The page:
August 17, 2000
Seeley Swan Pathfinder
Seeley Lake, Montana
Fire managers and meteorologists throughout Western Montana are concerned that last Thursday night's scattered showers have lulled many people into believing fire danger has decreased.
"It's typical for a small amount of rain to make people think there will be an end to fire activity, said Bob Mutch, team leader for the Southwest Montana Fire Prevention Team. Several days of heavy rain will be needed to significantly decrease fire danger in Western Montana, he said.
Thursday night's storms spread from the Bitterroot to the Kootenai and only increased the severity of the situation because more fires will be slowly showing up," said Mutch, whose interagency team works to increase awareness of the severe fire situation.
Many people have contacted the team asking if the rain alleviated conditions enough to use gas-powered equipment such as chain saws. The Montana Department of Natural Resources and Conservation issued a restriction on August 1 prohibiting internal combustion equipment use on federal, state and private land in Missoula, Mineral, Ravalli, Powell, Granite, Butte-Silver Bow, and Anaconda-Deer Lodge counties.
Mutch said the restrictions are still in effect and any violators will be fined.
National Weather Service officials also said recent storms may have only exacerbated the current fire situation.
"The rain we received didn't even really slow down the fire season," said Marty Whitmore, Fire Weather Program Manager with the National Weather Service in Missoula.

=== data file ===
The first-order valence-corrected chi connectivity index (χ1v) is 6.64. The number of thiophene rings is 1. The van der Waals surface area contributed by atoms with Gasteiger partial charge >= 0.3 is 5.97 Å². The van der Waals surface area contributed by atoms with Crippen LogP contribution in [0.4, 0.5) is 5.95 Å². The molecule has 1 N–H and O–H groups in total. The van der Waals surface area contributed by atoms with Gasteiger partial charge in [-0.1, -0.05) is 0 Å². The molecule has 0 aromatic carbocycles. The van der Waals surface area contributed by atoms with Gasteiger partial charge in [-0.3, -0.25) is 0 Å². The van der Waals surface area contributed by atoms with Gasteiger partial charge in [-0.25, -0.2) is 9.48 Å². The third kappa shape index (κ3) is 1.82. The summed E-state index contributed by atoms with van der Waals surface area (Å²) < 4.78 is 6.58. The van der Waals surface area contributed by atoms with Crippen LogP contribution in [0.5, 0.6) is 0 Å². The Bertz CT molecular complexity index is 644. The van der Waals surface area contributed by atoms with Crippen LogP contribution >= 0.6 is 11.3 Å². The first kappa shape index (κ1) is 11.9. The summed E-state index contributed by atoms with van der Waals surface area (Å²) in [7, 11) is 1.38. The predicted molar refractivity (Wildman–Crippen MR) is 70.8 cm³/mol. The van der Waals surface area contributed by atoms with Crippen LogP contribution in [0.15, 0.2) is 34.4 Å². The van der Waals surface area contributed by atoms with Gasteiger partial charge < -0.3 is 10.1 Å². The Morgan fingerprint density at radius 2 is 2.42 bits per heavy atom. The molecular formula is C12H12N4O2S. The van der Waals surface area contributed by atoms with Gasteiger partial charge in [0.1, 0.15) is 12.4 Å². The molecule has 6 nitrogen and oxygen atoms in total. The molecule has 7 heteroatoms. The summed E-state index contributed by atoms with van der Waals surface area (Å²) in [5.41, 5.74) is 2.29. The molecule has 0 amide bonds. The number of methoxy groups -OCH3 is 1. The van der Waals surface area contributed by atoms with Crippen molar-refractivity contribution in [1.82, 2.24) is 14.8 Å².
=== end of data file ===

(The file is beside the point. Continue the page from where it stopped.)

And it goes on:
"It was far from widespread," he said. "We usually call wetting rain a tenth of an inch and we had isolated areas that received that amount or better, but some areas didn't get any rain."
Whitmore covers the fire weather district encompassing Western Montana and Central Idaho. He said precipitation amounts in the district on Friday morning ranged from zero at many sites to .30 in areas right under thunderclouds.
Rain from Thursday night brought Missoula's annual precipitation amount to 6.43 inches. That is 2.36 inches below the city's normal amount of 8.79 for this time of the year.
Unfortunately, many thunderclouds from the storm may have started new fires. "We're looking at 15,000 lightning strikes," Whitmore said. "It was very impressive." He said lightning maps showed the storms produced an unusually large number of strikes occurring over a vast area.
Lolo National Forest officials already reported more than 30 new fires as of noon on Friday.